(article from May 2017)
A small clique of Identitarians, or aggrieved nationalists from Sweden, the United Kingdom, the United States, France, and elsewhere, all motivated by their disdain for their home countries’ commitment to liberal values, have found an ideological match in Hungary, where two extreme far-right parties, the governing Fidesz and Jobbik, the largest opposition party, make up most of the National Assembly. Jobbik is the first European political party to champion a border wall. Its members frequently express open anti-Semitic and anti-Roma sentiments, and prioritize the preservation of “Hungary for the Hungarians.”
This transformation has allowed a system of far-right culture leaders to flourish in Budapest. Coming from all over Europe and the United States, they have created a structured propaganda circuit, in the hopes of spreading their ideas far and wide.
In 2014, Jobbik’s popularity surged, thanks to a platform that pledged to preserve Hungarian ethnic purity. That year, Orbán was also re-elected to a second term, and Jobbik won 20 percent of the national vote and 47 seats in the parliament, while Fidesz grabbed a super-majority. The Identitarians “are happy that they feel that in Hungary there is a leader that represents their values. These are people with an almost medieval view on the world and they find a safe haven in Hungary.”
Multiculturalism is the supreme enemy. Both believe in draconian immigration laws based on ethnic and racial preservation. The *pro-government newspaperMagyar Hirlap (which translates to Hungarian Newspaper) has published articles sympathetic to members of Friberg’s circle. Gabor Vona, Jobbik’s leader, wrote an introduction to Arktos’s translation of 20th-century intellectual fascist Julius Evola’s A Handbook For Right-Wing Youth, a collection of Evola’s essays targeted at young people interested in the radical right. Evola, who White House chief strategist Steve Bannon quoted in a 2014 speech at the Vatican, is considered by academics as “possibly the most important intellectual figure for the Radical Right in contemporary Europe.” Numerous Facebook posts show Friberg shaking hands with Vona and dining with Marton Gyöngyösi, another key politician in Jobbik credited with calling for all Jews in Hungary to be registered on a list.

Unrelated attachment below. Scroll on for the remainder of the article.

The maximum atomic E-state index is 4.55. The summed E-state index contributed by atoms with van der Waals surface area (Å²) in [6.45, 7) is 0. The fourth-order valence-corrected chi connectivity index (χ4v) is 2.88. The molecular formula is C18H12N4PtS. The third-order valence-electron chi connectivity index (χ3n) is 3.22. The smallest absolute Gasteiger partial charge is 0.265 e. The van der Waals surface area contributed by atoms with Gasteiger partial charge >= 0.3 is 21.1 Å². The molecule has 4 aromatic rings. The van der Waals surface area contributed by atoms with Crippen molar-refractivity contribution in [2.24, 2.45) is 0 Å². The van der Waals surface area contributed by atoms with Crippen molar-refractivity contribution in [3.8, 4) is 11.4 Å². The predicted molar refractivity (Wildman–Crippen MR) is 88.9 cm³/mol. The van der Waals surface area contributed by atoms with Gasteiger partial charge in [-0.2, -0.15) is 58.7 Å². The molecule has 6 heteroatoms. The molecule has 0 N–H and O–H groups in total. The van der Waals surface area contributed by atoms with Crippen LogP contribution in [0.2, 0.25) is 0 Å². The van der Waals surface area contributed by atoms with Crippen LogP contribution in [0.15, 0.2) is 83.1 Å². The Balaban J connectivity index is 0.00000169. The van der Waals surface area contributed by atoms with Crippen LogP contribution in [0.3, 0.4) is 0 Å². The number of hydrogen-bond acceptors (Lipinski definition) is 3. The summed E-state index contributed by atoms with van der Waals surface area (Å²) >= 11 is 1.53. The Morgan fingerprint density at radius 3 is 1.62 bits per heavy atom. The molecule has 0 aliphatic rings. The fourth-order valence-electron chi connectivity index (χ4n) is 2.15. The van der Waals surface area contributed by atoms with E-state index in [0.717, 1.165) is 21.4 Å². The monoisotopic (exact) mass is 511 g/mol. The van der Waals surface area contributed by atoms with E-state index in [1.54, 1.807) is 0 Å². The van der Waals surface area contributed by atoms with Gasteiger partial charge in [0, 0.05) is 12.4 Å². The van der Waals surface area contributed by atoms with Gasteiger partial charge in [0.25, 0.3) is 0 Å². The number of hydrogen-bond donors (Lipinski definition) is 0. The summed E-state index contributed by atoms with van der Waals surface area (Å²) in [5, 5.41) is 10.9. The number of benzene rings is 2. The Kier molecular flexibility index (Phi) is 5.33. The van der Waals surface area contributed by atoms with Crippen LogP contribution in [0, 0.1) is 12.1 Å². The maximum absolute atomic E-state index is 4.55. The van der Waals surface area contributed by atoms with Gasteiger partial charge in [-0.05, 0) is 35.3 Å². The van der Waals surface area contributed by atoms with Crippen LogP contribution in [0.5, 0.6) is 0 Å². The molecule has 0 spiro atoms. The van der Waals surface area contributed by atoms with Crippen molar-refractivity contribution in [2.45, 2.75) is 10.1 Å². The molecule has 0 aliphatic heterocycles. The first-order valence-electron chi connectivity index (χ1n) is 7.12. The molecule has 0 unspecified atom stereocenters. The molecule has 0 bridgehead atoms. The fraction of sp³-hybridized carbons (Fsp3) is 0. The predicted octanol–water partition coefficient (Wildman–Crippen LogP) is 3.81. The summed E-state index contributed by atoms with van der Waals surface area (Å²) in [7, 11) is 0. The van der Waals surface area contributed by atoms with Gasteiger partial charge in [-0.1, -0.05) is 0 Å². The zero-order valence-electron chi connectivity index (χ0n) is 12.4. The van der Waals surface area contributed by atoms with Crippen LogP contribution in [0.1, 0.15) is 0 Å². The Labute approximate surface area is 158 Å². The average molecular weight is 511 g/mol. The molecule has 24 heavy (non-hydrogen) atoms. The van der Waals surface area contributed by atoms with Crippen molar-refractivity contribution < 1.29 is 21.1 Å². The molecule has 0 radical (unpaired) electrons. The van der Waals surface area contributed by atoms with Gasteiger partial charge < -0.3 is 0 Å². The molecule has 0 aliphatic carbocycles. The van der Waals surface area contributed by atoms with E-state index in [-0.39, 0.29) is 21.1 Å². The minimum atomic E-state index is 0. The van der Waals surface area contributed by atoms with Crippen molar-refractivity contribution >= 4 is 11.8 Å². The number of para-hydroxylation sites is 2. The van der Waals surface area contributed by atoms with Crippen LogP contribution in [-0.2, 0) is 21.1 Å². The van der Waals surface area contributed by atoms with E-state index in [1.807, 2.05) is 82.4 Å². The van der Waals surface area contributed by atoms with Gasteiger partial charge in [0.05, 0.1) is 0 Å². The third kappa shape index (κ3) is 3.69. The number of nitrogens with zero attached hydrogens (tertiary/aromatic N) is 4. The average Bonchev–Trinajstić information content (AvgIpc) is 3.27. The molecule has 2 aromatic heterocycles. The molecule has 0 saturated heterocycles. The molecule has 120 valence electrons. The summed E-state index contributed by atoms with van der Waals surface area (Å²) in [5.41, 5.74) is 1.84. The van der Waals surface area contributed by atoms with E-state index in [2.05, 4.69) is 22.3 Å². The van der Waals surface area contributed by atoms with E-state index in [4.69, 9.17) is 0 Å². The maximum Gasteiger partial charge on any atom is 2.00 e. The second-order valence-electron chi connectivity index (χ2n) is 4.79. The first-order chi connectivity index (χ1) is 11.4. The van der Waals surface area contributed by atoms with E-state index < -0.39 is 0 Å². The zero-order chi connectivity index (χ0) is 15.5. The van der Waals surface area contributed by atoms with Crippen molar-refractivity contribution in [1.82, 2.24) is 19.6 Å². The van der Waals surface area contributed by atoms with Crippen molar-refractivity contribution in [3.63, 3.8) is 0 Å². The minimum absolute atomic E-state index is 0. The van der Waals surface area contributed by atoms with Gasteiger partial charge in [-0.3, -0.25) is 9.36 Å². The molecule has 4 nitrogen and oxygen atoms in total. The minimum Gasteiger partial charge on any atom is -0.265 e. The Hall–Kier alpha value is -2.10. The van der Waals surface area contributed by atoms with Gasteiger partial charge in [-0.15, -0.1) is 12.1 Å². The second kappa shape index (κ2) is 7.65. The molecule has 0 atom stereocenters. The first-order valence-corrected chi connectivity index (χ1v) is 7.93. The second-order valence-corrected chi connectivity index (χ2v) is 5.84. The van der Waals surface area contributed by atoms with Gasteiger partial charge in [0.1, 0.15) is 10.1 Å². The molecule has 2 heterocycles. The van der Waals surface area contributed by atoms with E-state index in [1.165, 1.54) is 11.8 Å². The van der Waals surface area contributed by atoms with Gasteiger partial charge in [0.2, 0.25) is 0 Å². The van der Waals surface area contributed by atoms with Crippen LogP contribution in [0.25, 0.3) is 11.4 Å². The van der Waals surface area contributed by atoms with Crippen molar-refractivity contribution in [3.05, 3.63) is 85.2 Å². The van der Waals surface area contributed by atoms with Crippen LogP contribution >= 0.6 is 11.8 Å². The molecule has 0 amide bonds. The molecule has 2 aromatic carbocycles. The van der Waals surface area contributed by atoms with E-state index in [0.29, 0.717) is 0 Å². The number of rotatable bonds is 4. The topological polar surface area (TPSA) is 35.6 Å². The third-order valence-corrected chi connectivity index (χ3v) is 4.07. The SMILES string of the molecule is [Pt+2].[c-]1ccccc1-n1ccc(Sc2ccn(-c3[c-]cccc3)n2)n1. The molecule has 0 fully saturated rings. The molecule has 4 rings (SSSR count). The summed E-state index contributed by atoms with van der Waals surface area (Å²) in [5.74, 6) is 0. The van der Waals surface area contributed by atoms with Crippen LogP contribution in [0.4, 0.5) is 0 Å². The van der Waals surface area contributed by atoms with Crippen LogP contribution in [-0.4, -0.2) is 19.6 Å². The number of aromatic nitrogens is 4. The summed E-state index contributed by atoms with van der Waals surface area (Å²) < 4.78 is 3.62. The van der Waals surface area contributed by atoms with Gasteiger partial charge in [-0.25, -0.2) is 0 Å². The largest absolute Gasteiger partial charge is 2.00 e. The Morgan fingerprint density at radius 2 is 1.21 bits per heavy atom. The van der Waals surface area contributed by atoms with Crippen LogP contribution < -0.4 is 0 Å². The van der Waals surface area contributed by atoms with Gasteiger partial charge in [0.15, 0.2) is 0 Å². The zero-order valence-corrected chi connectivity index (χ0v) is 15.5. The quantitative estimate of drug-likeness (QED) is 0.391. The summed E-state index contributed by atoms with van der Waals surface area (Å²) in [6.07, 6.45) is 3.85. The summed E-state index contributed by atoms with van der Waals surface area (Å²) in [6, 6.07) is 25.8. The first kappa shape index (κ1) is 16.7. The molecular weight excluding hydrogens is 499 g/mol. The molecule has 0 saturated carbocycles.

When I spoke with Gyöngyösi, he voiced his admiration for Evola. Jobbik’s resistance to immigration, he said, is limited to people from “Africa or the Middle East,” because they do not share the same “cultural values” as Hungarians.
Prior to Arktos, Friberg also had long-standing and prolific ties to far-right extremists in Sweden. As a teenager, he was heavily involved with neo-Nazi groups and, at the age of 28, helped construct and manage the online forum Nordisk.nu, a 22,000-member-strong gathering place for Scandinavian national socialists, including Anders Breivik.
More recently, Friberg has sought to obscure his violent transgressions under a cover of intellectual legitimacy. He has spent his far-right career repackaging eugenicist ideology by rebranding the same or similar material with words such as “identitarian,” “traditionalist,” or “archeofuturist.” His partner, U.S. white nationalist Richard Spencer, has been criticized for doing the same thing by hate-watch groups such as the Anti-Defamation League and Southern Poverty Law Center.
In Budapest, Arktos is surrounded by alt-righters who have made the trek to the increasingly illiberal Hungary. Michael Polignano, co-founder of Counter-Currents, moved to Budapest in 2016, and joined the nationalist scene. After moving to Hungary in January 2017, men’s rights activist Matt Forney wrote: “Imagine there’s no leftists. It’s easy if you try. No protests in the streets, and in front of us, only cute white girls. That world exists, and it’s called Hungary.” Ferenc Almassy, a French nationalist, has worked as a translator for Jobbik. He helps other French nationalists new to Hungary acclimate to their haven. Popular American far-right YouTube and Twitter personality RamZPaul, who has lived in the Hungarian capital off and on since 2013, tweeted in February to nearly 35,000 followers: “Budapest is like Paris of the 1920s. #Hungary.”
In addition to Friberg’s clique, other nationalists have also moved to Hungary. Although former British Nationalist Party leader Nick Griffin has claimed he is not affiliated with the “alt-right” ex-pat community, he has been deeply involved with a radical Christian organization called “The Knights Templar International,” which has offices in the U.K. and Hungary.
Even Washington-based Breitbart is now rumored to be opening a Hungarian office in the near future, after acquiring the domain name Breitbart.hu. From their vantage, the possibilities of cross-border exchange look promising. In flocking to Budapest, these nationalist internationals are creating a sanctuary from which to broadcast anti-globalism across the globe.